Conduct Unbecoming: Gays and Lesbians in the U. S. Military


There is a country where citizens are interrogated for long hours and threatened with prison or the loss of their children if they do not cooperate, where citizens are ordered to denounce others, to give information - often entirely fabricated - dispatching people to ignominy and jail. And if they refuse, they are threatened with prison. This country is America, and the subjects under attack are people who have chosen to serve their nation. They are military personnel. They are lesbians and gay men. And they are ...
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There is a country where citizens are interrogated for long hours and threatened with prison or the loss of their children if they do not cooperate, where citizens are ordered to denounce others, to give information - often entirely fabricated - dispatching people to ignominy and jail. And if they refuse, they are threatened with prison. This country is America, and the subjects under attack are people who have chosen to serve their nation. They are military personnel. They are lesbians and gay men. And they are hunted day in and day out. Author Randy Shilts follows his best-seller And the Band Played On with a book of even greater power and sweep, as he investigates the situation of lesbians and gays in the military over the past three decades, revealing for the first time that some of the most celebrated soldiers in American history were homosexual (including the Father of the United States Army). Five years of interviews with nearly 1,100 gay service people have uncovered extraordinary stories of heroism, persecution, and increasing resistance while documenting the creation of a vast gay subculture within the armed forces. With thousands of documents obtained through the Freedom of Information Act, Shilts offers the first in-depth look at the behind-the-scenes decision-making that resulted in the fierce purges of gays in the military over the past thirty years. With its epic scope this book will provide the basis of a national debate not only on the issue of lesbians and gays in the military but on the broader issue of the place of homosexuals in American life.

From the bestselling author of And the Band Played On comes a defintive history of the role of gay people in the military. This epic investigation reveals for the first time that some of history's most celebrated soldiers were gay.

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Editorial Reviews

John Mort
Shilts, author of "And the Band Played On" (1987), hurried to complete this portrait of gays and lesbians in the military. It's good that he did; the casually informed reader can gain a great deal of insight into the underground culture of gays. There's the rather amusing prospect of Vice President Humphrey, on his way to the Presidential Palace in Saigon, passing by drag queens who in the morning would be briefing him. There are inspiring stories as well, of Baron von Steuben (a hero in the Revolution), or of the naval officer Stephen Decatur, who proved himself on the shores of Tripoli. There's the tragedy of Dr. Tom Dooley, who served with valiant humanity in Haiphong, in 1954, when the navy transported thousands of North Vietnamese Catholics to the south. Shilts' book is a history of persecutions of men and women who performed well but were hounded from the ranks, of men given the choice of implicating their lovers or of being imprisoned, of women who became pregnant to avoid charges of lesbianism. Shilts' argument comes down to this precis of the thoughts of Sgt. Rudolf Keith: "gay people concealed their homosexuality. Therefore, heterosexuals lacked an accurate perception . . . of who homosexuals were." This is the hopeful view--that once everything is in the open all will be well--but for years ordinary soldiers have been drawn from homes where homosexuality is "an abomination." It isn't Stilts' business to represent those soldiers. Nonetheless, he throws into relief the great troubles that lie ahead.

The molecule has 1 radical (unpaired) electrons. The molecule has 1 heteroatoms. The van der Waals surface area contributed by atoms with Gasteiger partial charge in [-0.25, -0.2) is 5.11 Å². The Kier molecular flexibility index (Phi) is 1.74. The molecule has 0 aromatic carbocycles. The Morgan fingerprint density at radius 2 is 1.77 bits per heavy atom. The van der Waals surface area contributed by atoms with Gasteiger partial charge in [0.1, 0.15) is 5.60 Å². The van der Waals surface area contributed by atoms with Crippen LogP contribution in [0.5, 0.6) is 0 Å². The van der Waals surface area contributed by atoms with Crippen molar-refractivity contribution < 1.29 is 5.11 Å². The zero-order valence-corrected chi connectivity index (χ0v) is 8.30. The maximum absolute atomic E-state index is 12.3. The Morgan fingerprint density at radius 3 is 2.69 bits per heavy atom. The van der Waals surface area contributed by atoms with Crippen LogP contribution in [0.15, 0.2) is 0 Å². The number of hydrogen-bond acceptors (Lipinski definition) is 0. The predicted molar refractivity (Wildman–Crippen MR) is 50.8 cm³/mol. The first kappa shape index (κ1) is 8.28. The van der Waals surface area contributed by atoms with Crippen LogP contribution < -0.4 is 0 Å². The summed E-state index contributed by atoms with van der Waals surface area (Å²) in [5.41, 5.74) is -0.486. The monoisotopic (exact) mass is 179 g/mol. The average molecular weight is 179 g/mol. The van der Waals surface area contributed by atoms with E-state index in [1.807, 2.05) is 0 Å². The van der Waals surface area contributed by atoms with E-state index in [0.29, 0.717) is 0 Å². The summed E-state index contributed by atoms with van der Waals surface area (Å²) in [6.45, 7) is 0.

From the Publisher
"A sober, thoroughly researched and engrossingly readable history on the subject. [Shilts's] chronicle is excellent military history, closely woven with an enthralling analysis of the changing definitions of sexuality and personal relationships in American society....[A] landmark book....Remarkable."

New York Times Book Review

"A masterpiece of investigative reporting…Shilts has shown us the honor homosexuals have brought, and continue to bring, to the uniforms they wear and the country they serve." - Boston Globe

"Gays, we are told, would damage morale in the military. Shilts documents the fact that morale has already been eaten away by hypocrisy, contradictions, and favoritism…This book will be to gay and lesbian liberation what Betty Friedan's was to early feminism or Rachel Carson's to ecological consciousness. No fair-minded person can read Conduct Unbecoming and consider the present system defensible. - USA Today

"Gripping reading....the history of homosexual people and the movement for gay/lesbian equality in the United States can nowhere be more clearly told." - Los Angeles Times

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Product Details